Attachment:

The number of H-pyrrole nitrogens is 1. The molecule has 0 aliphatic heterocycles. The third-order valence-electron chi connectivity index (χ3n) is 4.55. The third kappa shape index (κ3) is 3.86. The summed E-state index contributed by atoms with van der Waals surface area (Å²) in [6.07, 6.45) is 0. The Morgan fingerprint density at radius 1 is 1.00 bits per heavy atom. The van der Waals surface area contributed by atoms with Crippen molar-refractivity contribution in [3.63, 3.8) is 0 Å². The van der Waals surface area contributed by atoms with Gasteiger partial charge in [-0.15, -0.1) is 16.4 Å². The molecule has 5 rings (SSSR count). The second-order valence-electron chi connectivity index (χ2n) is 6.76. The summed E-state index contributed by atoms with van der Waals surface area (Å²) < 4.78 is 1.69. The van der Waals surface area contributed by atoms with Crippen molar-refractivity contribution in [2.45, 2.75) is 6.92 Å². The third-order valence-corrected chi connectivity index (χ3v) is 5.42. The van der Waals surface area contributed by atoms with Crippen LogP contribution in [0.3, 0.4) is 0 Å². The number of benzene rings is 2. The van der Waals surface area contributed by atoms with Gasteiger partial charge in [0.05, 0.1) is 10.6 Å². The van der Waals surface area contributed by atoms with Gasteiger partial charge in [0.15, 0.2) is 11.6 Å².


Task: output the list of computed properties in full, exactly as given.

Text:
The number of H-pyrrole nitrogens is 1. The molecule has 0 aliphatic heterocycles. The third-order valence-electron chi connectivity index (χ3n) is 4.55. The third kappa shape index (κ3) is 3.86. The summed E-state index contributed by atoms with van der Waals surface area (Å²) in [6.07, 6.45) is 0. The Morgan fingerprint density at radius 1 is 1.00 bits per heavy atom. The van der Waals surface area contributed by atoms with Crippen molar-refractivity contribution in [3.63, 3.8) is 0 Å². The van der Waals surface area contributed by atoms with Gasteiger partial charge in [-0.15, -0.1) is 16.4 Å². The molecule has 5 rings (SSSR count). The second-order valence-electron chi connectivity index (χ2n) is 6.76. The summed E-state index contributed by atoms with van der Waals surface area (Å²) < 4.78 is 1.69. The van der Waals surface area contributed by atoms with Crippen molar-refractivity contribution in [2.45, 2.75) is 6.92 Å². The third-order valence-corrected chi connectivity index (χ3v) is 5.42. The van der Waals surface area contributed by atoms with Crippen LogP contribution in [0.3, 0.4) is 0 Å². The number of benzene rings is 2. The van der Waals surface area contributed by atoms with Gasteiger partial charge in [0.05, 0.1) is 10.6 Å². The van der Waals surface area contributed by atoms with Gasteiger partial charge in [0.15, 0.2) is 11.6 Å².